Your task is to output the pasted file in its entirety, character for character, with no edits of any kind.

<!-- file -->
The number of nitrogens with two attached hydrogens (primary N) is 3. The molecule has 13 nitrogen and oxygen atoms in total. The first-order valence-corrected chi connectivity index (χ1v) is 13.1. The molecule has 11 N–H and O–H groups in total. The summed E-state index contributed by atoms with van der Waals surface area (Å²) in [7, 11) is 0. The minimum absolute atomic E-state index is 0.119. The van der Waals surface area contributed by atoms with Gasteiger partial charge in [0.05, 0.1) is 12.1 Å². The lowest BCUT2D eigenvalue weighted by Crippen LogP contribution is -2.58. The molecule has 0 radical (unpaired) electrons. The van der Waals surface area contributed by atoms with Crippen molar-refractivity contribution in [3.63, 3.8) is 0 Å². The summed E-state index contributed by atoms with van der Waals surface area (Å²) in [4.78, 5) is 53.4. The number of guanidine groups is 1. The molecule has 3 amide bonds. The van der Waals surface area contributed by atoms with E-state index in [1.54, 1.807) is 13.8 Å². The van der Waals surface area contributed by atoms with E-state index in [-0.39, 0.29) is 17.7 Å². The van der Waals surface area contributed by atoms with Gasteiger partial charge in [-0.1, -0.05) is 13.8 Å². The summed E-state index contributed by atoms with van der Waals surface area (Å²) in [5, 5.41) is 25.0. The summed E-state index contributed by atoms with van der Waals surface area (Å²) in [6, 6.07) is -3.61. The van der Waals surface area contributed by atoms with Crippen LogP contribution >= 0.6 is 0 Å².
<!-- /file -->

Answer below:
The number of nitrogens with two attached hydrogens (primary N) is 3. The molecule has 13 nitrogen and oxygen atoms in total. The first-order valence-corrected chi connectivity index (χ1v) is 13.1. The molecule has 11 N–H and O–H groups in total. The summed E-state index contributed by atoms with van der Waals surface area (Å²) in [7, 11) is 0. The minimum absolute atomic E-state index is 0.119. The van der Waals surface area contributed by atoms with Gasteiger partial charge in [0.05, 0.1) is 12.1 Å². The lowest BCUT2D eigenvalue weighted by Crippen LogP contribution is -2.58. The molecule has 0 radical (unpaired) electrons. The van der Waals surface area contributed by atoms with Crippen molar-refractivity contribution in [3.63, 3.8) is 0 Å². The summed E-state index contributed by atoms with van der Waals surface area (Å²) in [4.78, 5) is 53.4. The number of guanidine groups is 1. The molecule has 3 amide bonds. The van der Waals surface area contributed by atoms with E-state index in [1.54, 1.807) is 13.8 Å². The van der Waals surface area contributed by atoms with E-state index in [-0.39, 0.29) is 17.7 Å². The van der Waals surface area contributed by atoms with Gasteiger partial charge in [-0.1, -0.05) is 13.8 Å². The summed E-state index contributed by atoms with van der Waals surface area (Å²) in [5, 5.41) is 25.0. The summed E-state index contributed by atoms with van der Waals surface area (Å²) in [6, 6.07) is -3.61. The van der Waals surface area contributed by atoms with Crippen LogP contribution >= 0.6 is 0 Å².